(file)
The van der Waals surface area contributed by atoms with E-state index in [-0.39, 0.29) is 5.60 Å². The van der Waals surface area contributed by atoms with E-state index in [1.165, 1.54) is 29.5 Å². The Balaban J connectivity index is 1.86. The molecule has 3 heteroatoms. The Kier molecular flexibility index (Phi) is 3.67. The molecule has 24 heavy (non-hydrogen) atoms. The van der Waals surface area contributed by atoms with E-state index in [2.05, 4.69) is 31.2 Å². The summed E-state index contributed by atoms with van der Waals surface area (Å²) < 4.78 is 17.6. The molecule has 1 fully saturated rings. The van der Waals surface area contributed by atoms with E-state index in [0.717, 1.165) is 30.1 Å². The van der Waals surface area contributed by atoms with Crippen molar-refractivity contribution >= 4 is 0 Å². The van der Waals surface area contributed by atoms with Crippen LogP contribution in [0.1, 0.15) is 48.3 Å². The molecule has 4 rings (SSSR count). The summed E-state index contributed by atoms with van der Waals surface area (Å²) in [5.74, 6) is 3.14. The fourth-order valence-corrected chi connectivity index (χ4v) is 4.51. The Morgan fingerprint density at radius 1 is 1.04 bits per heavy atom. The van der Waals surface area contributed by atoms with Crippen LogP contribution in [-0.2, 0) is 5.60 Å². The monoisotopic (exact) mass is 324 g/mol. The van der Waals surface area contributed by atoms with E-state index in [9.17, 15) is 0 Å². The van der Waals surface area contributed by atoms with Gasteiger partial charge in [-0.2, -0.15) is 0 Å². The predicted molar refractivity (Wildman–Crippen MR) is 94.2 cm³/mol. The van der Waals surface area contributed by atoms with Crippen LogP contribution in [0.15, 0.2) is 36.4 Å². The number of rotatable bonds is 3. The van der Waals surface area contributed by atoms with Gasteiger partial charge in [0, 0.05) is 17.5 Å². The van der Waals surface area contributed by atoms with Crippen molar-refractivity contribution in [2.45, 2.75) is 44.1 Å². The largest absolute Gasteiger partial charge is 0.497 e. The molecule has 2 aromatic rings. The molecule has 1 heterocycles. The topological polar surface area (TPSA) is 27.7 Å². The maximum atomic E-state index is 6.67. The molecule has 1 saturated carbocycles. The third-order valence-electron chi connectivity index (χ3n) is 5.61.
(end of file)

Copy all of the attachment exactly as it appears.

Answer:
The van der Waals surface area contributed by atoms with E-state index in [-0.39, 0.29) is 5.60 Å². The van der Waals surface area contributed by atoms with E-state index in [1.165, 1.54) is 29.5 Å². The Balaban J connectivity index is 1.86. The molecule has 3 heteroatoms. The Kier molecular flexibility index (Phi) is 3.67. The molecule has 24 heavy (non-hydrogen) atoms. The van der Waals surface area contributed by atoms with E-state index in [2.05, 4.69) is 31.2 Å². The summed E-state index contributed by atoms with van der Waals surface area (Å²) < 4.78 is 17.6. The molecule has 1 fully saturated rings. The van der Waals surface area contributed by atoms with E-state index in [0.717, 1.165) is 30.1 Å². The van der Waals surface area contributed by atoms with Crippen molar-refractivity contribution >= 4 is 0 Å². The van der Waals surface area contributed by atoms with Crippen LogP contribution in [0.1, 0.15) is 48.3 Å². The molecule has 4 rings (SSSR count). The summed E-state index contributed by atoms with van der Waals surface area (Å²) in [5.74, 6) is 3.14. The fourth-order valence-corrected chi connectivity index (χ4v) is 4.51. The Morgan fingerprint density at radius 1 is 1.04 bits per heavy atom. The van der Waals surface area contributed by atoms with Crippen LogP contribution in [-0.2, 0) is 5.60 Å². The monoisotopic (exact) mass is 324 g/mol. The van der Waals surface area contributed by atoms with E-state index in [9.17, 15) is 0 Å². The van der Waals surface area contributed by atoms with Gasteiger partial charge in [-0.2, -0.15) is 0 Å². The predicted molar refractivity (Wildman–Crippen MR) is 94.2 cm³/mol. The van der Waals surface area contributed by atoms with Crippen LogP contribution in [0.15, 0.2) is 36.4 Å². The number of rotatable bonds is 3. The van der Waals surface area contributed by atoms with Gasteiger partial charge in [0, 0.05) is 17.5 Å². The van der Waals surface area contributed by atoms with Crippen molar-refractivity contribution in [2.45, 2.75) is 44.1 Å². The largest absolute Gasteiger partial charge is 0.497 e. The molecule has 2 aromatic rings. The molecule has 1 heterocycles. The topological polar surface area (TPSA) is 27.7 Å². The maximum atomic E-state index is 6.67. The molecule has 1 saturated carbocycles. The third-order valence-electron chi connectivity index (χ3n) is 5.61.